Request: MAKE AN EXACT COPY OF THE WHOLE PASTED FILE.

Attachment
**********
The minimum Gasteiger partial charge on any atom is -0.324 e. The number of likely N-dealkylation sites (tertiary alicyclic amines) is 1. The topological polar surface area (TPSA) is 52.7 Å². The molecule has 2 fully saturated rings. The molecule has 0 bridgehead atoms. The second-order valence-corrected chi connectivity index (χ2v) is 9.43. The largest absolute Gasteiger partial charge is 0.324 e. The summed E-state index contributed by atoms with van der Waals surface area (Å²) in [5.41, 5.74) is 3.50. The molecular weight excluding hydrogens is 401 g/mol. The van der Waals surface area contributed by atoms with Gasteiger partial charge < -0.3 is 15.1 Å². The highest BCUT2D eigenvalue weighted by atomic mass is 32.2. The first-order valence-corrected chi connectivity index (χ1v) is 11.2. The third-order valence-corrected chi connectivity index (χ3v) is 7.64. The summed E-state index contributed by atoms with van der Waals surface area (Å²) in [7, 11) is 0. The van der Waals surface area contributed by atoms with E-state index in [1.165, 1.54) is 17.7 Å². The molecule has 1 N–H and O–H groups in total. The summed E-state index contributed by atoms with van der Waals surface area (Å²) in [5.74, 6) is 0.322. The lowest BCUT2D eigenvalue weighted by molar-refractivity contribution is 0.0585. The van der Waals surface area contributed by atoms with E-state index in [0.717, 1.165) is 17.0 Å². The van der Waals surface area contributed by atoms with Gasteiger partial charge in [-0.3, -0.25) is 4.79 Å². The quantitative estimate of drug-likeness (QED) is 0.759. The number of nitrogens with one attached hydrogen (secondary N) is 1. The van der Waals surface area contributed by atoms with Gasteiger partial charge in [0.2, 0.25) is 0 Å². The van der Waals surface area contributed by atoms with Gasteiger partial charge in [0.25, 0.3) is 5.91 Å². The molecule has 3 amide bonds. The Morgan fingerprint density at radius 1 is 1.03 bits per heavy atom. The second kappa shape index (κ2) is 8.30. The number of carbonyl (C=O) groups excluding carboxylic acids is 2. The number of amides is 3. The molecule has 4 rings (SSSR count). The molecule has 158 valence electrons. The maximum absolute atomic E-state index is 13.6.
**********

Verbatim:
The minimum Gasteiger partial charge on any atom is -0.324 e. The number of likely N-dealkylation sites (tertiary alicyclic amines) is 1. The topological polar surface area (TPSA) is 52.7 Å². The molecule has 2 fully saturated rings. The molecule has 0 bridgehead atoms. The second-order valence-corrected chi connectivity index (χ2v) is 9.43. The largest absolute Gasteiger partial charge is 0.324 e. The summed E-state index contributed by atoms with van der Waals surface area (Å²) in [5.41, 5.74) is 3.50. The molecular weight excluding hydrogens is 401 g/mol. The van der Waals surface area contributed by atoms with Gasteiger partial charge < -0.3 is 15.1 Å². The highest BCUT2D eigenvalue weighted by atomic mass is 32.2. The first-order valence-corrected chi connectivity index (χ1v) is 11.2. The third-order valence-corrected chi connectivity index (χ3v) is 7.64. The summed E-state index contributed by atoms with van der Waals surface area (Å²) in [7, 11) is 0. The van der Waals surface area contributed by atoms with E-state index in [1.165, 1.54) is 17.7 Å². The molecule has 1 N–H and O–H groups in total. The summed E-state index contributed by atoms with van der Waals surface area (Å²) in [5.74, 6) is 0.322. The lowest BCUT2D eigenvalue weighted by molar-refractivity contribution is 0.0585. The van der Waals surface area contributed by atoms with E-state index in [0.717, 1.165) is 17.0 Å². The van der Waals surface area contributed by atoms with Gasteiger partial charge in [-0.3, -0.25) is 4.79 Å². The quantitative estimate of drug-likeness (QED) is 0.759. The number of nitrogens with one attached hydrogen (secondary N) is 1. The van der Waals surface area contributed by atoms with Gasteiger partial charge in [0.2, 0.25) is 0 Å². The van der Waals surface area contributed by atoms with Gasteiger partial charge in [0.25, 0.3) is 5.91 Å². The molecule has 3 amide bonds. The Morgan fingerprint density at radius 1 is 1.03 bits per heavy atom. The second kappa shape index (κ2) is 8.30. The number of carbonyl (C=O) groups excluding carboxylic acids is 2. The number of amides is 3. The molecule has 4 rings (SSSR count). The molecule has 158 valence electrons. The maximum absolute atomic E-state index is 13.6.